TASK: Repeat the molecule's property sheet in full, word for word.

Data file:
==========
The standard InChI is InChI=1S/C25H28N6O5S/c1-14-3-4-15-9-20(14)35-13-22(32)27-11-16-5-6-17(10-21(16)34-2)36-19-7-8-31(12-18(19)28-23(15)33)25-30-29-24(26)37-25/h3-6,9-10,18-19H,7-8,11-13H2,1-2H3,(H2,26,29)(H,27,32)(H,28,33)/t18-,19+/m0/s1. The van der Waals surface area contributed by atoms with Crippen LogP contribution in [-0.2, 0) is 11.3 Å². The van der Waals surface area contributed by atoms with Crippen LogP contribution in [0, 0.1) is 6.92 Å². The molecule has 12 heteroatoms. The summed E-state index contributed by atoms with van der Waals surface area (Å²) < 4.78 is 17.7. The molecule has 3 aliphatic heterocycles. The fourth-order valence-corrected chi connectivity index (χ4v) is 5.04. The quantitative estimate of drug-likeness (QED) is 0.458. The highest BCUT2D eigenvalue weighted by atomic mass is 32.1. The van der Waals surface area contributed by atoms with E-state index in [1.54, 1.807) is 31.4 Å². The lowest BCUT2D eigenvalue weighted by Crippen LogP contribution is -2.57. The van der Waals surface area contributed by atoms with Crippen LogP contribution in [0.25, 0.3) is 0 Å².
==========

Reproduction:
The standard InChI is InChI=1S/C25H28N6O5S/c1-14-3-4-15-9-20(14)35-13-22(32)27-11-16-5-6-17(10-21(16)34-2)36-19-7-8-31(12-18(19)28-23(15)33)25-30-29-24(26)37-25/h3-6,9-10,18-19H,7-8,11-13H2,1-2H3,(H2,26,29)(H,27,32)(H,28,33)/t18-,19+/m0/s1. The van der Waals surface area contributed by atoms with Crippen LogP contribution in [-0.2, 0) is 11.3 Å². The van der Waals surface area contributed by atoms with Crippen LogP contribution in [0, 0.1) is 6.92 Å². The molecule has 12 heteroatoms. The summed E-state index contributed by atoms with van der Waals surface area (Å²) < 4.78 is 17.7. The molecule has 3 aliphatic heterocycles. The fourth-order valence-corrected chi connectivity index (χ4v) is 5.04. The quantitative estimate of drug-likeness (QED) is 0.458. The highest BCUT2D eigenvalue weighted by atomic mass is 32.1. The van der Waals surface area contributed by atoms with E-state index in [1.54, 1.807) is 31.4 Å². The lowest BCUT2D eigenvalue weighted by Crippen LogP contribution is -2.57. The van der Waals surface area contributed by atoms with Crippen LogP contribution in [0.25, 0.3) is 0 Å².